Around this time every year, Uber and Lyft drivers are also expected to be a tax accountant, as an independent contractor you’re responsible for your own taxes. Every year in early February, Uber and Lyft send out 1099s for the prior tax year that detail how much you made, what fees they took out and the miles you drove. As an independent contractor, you’ll have to file a Schedule C in addition to your 1040.
Although this may cause an extra burden the status of independent contractor allows you to take advantage of a number of tax deductions, which means more money in your pocket. Our mission at Imperial Acquisitions LLC is to simplify the pains that come with being an independent contractor. Below is a list of the most common ride share expenses, and when they should be considered tax deductible.
The cost of parking fees incurred while working are deductible. These include garages and meters.
If AAA membership or other similar roadside assistance plan because of your driving business and don’t use it during a personal trip, then you can deduct the entire amount.
A driver needs to provide car washes to keep his or her customers happy. Because car washes are considered part of your business’s “ordinary and necessary” operating expenses, you can deduct a portion of those expenses on your tax returns.
If all of your phone calls are business related, you can deduct the total amount of your cell phone bills, including any activation fees. However, if you’re like most people, and you use your phone for both business and personal use, then you will have to determine the deductible business usage percentage.
Since you are probably using your vehicle for a combination of business and personal use, you will be able to deduct a proportion of your maintenance costs at tax time. This includes oil changes, tire rotations, inspecting and replacing brake pads, and anything else required to keep your car running smoothly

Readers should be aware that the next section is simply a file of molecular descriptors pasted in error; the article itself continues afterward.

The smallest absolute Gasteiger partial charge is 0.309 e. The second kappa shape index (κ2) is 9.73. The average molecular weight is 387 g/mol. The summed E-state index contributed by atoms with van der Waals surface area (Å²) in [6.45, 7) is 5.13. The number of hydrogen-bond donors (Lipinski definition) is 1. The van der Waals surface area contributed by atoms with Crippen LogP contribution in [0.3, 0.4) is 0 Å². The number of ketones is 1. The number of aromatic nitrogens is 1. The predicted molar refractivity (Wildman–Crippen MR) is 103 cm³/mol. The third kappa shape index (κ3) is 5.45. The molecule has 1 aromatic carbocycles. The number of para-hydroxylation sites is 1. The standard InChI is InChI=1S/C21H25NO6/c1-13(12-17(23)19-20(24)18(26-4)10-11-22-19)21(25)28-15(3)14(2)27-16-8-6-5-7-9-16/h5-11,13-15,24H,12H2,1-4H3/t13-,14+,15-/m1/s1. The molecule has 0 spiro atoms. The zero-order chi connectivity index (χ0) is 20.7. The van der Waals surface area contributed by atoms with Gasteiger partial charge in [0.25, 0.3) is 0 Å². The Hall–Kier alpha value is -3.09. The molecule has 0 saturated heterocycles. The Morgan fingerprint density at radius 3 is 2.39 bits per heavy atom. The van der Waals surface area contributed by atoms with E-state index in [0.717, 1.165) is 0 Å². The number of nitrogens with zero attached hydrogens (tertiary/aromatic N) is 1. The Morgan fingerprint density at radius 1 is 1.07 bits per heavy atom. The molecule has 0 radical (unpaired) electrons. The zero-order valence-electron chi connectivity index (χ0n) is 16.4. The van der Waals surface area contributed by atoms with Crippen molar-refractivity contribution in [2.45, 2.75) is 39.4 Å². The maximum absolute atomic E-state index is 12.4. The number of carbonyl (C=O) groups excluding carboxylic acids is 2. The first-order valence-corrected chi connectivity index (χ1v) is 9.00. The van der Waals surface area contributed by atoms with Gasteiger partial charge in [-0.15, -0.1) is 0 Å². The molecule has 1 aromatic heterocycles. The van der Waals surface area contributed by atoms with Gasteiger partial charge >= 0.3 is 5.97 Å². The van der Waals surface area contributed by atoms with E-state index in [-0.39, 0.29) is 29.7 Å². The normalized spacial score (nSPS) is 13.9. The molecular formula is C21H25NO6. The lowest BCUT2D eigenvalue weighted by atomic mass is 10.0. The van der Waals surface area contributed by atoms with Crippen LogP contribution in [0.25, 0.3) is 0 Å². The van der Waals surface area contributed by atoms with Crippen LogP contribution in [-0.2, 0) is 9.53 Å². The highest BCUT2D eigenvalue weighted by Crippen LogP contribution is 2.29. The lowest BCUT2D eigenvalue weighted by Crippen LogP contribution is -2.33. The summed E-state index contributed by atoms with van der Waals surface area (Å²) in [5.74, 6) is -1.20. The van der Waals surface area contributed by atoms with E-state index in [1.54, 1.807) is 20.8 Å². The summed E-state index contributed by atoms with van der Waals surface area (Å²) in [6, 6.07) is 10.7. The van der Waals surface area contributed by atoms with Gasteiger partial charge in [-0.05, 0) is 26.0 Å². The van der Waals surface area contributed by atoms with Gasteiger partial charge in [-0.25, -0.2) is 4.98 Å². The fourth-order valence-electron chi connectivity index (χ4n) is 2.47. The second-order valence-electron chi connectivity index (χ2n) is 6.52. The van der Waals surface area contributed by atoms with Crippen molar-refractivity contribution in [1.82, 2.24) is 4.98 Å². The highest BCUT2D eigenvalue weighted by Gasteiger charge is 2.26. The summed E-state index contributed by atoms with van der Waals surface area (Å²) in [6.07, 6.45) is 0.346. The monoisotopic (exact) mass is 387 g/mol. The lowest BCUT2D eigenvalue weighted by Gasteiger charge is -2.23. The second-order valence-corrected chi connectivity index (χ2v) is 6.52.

You can deduct your gas costs as long as its business related. This means that you can deduct gas costs that you incur while picking up customers and driving them to their destinations.
Car insurance is just another critical cost of running your ride share business – you can’t drive without it! Like other actual expense deductions, remember that you can only deduction the amount proportionate to your business usage.
When filing taxes, you have a choice between two deduction methods: Standard Mileage or Actual Expenses, not both. The Standard Mileage deduction method is the easiest, but may not give you the largest deduction. The Actual Auto deduction method allows you to depreciate your vehicle and deduct most of your vehicle-related expenses by the percentage of business use but requires more detailed expense tracking.
Even if you lease, and don’t own your car, you can deduct a portion of the lease payment proportional to the business use of your vehicle.
Food and Drinks for Passengers
The IRS says that you can deduct business-related entertainment expenses you have for entertaining a client, customer, or employee. That includes the food and drinks you purchase for your passengers. However, you can generally only deduct 50% of business-related food and drinks, so don’t go crazy spending because you will only be reimbursed for half of it.